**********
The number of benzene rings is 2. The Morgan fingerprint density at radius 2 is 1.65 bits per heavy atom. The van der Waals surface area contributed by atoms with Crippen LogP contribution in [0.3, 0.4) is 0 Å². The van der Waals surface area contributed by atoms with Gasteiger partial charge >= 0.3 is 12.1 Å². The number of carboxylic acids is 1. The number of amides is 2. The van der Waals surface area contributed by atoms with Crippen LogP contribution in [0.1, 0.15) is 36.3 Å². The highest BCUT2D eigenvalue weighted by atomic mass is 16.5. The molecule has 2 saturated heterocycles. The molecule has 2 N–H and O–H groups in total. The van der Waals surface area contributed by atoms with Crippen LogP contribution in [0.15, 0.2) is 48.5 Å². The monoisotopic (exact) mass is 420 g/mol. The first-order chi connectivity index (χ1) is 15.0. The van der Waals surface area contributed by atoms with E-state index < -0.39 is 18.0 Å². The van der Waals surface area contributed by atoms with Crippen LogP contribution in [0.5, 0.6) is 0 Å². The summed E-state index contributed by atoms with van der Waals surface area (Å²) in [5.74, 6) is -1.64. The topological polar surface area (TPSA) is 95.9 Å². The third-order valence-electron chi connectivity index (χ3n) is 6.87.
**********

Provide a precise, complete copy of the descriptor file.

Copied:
The number of benzene rings is 2. The Morgan fingerprint density at radius 2 is 1.65 bits per heavy atom. The van der Waals surface area contributed by atoms with Crippen LogP contribution in [0.3, 0.4) is 0 Å². The van der Waals surface area contributed by atoms with Gasteiger partial charge >= 0.3 is 12.1 Å². The number of carboxylic acids is 1. The number of amides is 2. The van der Waals surface area contributed by atoms with Crippen LogP contribution in [0.1, 0.15) is 36.3 Å². The highest BCUT2D eigenvalue weighted by atomic mass is 16.5. The molecule has 2 saturated heterocycles. The molecule has 2 N–H and O–H groups in total. The van der Waals surface area contributed by atoms with Crippen LogP contribution in [0.15, 0.2) is 48.5 Å². The monoisotopic (exact) mass is 420 g/mol. The first-order chi connectivity index (χ1) is 15.0. The van der Waals surface area contributed by atoms with E-state index < -0.39 is 18.0 Å². The van der Waals surface area contributed by atoms with Crippen LogP contribution in [0.5, 0.6) is 0 Å². The summed E-state index contributed by atoms with van der Waals surface area (Å²) in [5.74, 6) is -1.64. The topological polar surface area (TPSA) is 95.9 Å². The third-order valence-electron chi connectivity index (χ3n) is 6.87.